Reid Makes Economic Case for Energy Bill
Senate Majority Leader Harry Reid, who is trying to rally his deflated caucus behind a scaled-back energy proposal, said the measure would spur economic growth and pave the way for a more comprehensive approach.
Flanked by Democratic Sens. Debbie Stabenow (Mich.) and Bob Menendez (N.J.) and a gaggle of energy reform advocates at a press conference Wednesday, the Nevada Democrat invited Republicans to support the measure he hopes to bring up by next week.
“To have a broader bill, we need Republican support. We hope we get it with this bill,” Reid said. “Is this bill perfect? No. But it’s a good bill.”
Reid, whose state has a 14-percent unemployment rate, cited one estimate that the measure would create 200,000 new jobs. Likewise Stabenow, who also hails from an economically depressed state with double-digit unemployment, announced, “I see this very much as a jobs issue.”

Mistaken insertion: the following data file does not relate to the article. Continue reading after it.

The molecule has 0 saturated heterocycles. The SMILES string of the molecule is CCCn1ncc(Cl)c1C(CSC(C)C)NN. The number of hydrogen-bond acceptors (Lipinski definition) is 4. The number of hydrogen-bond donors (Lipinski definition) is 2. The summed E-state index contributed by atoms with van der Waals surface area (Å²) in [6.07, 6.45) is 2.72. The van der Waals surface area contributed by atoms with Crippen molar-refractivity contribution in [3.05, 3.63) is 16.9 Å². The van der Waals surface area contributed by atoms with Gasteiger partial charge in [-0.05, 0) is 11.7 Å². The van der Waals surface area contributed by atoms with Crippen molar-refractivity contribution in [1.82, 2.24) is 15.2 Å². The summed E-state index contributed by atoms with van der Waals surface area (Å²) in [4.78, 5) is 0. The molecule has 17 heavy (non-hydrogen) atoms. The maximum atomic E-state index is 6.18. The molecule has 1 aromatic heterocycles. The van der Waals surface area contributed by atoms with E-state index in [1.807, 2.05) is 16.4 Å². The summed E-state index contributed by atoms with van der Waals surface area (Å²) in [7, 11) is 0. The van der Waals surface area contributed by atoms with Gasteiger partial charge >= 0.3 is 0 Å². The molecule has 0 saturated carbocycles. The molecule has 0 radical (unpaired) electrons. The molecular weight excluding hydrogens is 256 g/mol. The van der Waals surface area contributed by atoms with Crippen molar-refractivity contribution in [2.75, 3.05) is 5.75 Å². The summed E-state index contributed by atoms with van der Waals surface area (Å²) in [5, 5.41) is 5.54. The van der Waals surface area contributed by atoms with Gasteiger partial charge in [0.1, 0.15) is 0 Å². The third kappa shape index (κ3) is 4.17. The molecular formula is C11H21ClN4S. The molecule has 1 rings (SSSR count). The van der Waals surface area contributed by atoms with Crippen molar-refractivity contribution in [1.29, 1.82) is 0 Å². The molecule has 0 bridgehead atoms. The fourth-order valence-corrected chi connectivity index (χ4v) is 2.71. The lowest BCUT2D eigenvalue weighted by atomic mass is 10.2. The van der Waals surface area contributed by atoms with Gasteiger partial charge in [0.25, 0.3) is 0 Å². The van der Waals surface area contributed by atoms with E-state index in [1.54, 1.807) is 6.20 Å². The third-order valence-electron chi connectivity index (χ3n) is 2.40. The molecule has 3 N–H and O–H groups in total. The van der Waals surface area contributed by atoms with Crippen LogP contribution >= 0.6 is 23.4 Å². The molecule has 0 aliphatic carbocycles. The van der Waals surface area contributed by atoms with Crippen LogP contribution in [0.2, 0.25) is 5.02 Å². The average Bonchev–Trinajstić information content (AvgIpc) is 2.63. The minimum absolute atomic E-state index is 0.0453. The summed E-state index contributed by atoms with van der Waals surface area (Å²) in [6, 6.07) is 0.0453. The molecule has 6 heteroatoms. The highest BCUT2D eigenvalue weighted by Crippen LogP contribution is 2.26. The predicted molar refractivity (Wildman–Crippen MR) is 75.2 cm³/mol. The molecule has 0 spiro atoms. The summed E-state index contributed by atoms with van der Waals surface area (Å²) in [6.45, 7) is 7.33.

“If we have to do it step by step, I guess we will, but we’re absolutely committed to a comprehensive energy policy in this country,” she said.
Reid is expected to bring up the scaled-back measure, which focuses on the Gulf of Mexico oil spill and offers federal subsidies for natural gas and electric vehicles, after the chamber wraps up consideration of the small-business measure currently on the floor. By framing it as an economic booster, Reid hopes to build support for the measure. But some Democrats are lukewarm about the bill, while Republicans have largely assailed it.
In an earlier press conference Wednesday, Senate Republicans criticized Reid for releasing the measure late Tuesday night. They said the bill would crush energy development and gave no indication it would receive any GOP support.
“Democrats are treating the serious subject of clean energy like an unwanted relative. The Majority Leader released a bill at 10 p.m. last night, it has 400 pages, it was written in secret, he’s going to allow no amendments, he will have time for very little debate,” Republican Conference Chairman Lamar Alexander (Tenn.) said.